• In the Unicode computer standard, the Dharmacakra is called the "Wheel of Dharma" and found in the eight-spoked form. It is represented as U+2638 ().
  • The coat of arms of Mongolia includes a dharmacakra together with some other Buddhist attributes such as the lotus, cintamani, blue khata and Soyombo.
  • Following the suggestion of Bhimrao Ambedkar, the Buddhist dharmachakra was used on the new Flag of India.[4]
  • The national flag of the former Kingdom of Sikkim in the Himalayas featured a version of the Dharmacakra.
  • Thai people also use a yellow flag with a red Dharmacakra as their buddhist flag.
  • The Dharmacakra is also the U.S. Armed Forces military chaplain insignia for Buddhist chaplains.
  • In Jainism, the Dharmacakra is worshipped as a symbol of the dharma.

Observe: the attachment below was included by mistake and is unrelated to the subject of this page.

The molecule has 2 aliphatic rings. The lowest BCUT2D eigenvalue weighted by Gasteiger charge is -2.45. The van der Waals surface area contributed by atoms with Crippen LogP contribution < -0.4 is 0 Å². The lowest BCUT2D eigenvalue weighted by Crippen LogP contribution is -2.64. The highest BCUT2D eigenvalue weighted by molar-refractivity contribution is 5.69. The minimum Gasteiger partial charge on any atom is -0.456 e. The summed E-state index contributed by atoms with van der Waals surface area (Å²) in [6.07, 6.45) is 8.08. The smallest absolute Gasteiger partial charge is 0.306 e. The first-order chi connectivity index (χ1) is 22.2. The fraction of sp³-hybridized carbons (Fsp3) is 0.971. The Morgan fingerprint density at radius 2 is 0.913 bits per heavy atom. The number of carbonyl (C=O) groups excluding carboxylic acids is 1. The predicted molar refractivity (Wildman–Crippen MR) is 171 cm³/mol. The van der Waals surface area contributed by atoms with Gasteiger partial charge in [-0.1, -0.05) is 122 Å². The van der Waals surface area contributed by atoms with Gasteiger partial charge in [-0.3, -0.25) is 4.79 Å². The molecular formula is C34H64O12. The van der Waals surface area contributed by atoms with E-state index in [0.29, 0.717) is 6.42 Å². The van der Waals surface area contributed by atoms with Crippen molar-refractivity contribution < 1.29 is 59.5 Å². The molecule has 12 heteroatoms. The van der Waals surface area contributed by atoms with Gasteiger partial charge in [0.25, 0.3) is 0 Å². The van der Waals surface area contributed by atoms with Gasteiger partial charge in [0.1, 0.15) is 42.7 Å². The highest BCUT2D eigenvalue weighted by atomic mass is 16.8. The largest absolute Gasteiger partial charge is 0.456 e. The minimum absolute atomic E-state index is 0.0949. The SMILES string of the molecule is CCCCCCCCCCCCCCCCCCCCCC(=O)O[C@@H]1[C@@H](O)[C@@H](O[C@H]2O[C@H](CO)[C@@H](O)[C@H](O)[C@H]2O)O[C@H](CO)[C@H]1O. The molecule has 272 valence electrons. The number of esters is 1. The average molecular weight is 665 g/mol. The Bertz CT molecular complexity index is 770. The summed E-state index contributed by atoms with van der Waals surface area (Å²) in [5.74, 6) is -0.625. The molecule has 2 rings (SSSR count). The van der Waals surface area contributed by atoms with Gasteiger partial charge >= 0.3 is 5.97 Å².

• Other "cakras" appear in other Indian traditions, e.g. Vishnu's Sudarśanacakra, which is, however, a wheel-shaped weapon and not a representation of a teaching.

Dharmacakra in Falun Gong

Dharmacakra is translated as Falun in chinese, and is therefore the most important thing in Falun Gong practice. In "The Great Consummation Way of Falun Dafa", Li Hongzhi explains,"The Law Wheel (fa-lun) is central to cultivation in Falun Buddha Law. The Law Wheel is an intelligent, rotating entity composed of high-energy matter. The Law Wheel that I plant in a cultivator’s lower abdomen rotates constantly, twenty-four hours a day. (True cultivators can acquire a Law Wheel by reading my books, watching my talks on video, listening to my talks on audiocassette, or studying with Dafa students.) The Law Wheel helps cultivators cultivate automatically. That is, the Law Wheel cultivates cultivators at all times even though they don’t perform the exercises at every moment. Of all the cultivation ways introduced to the world today, this is the only one that has achieved “the Law refines the person.”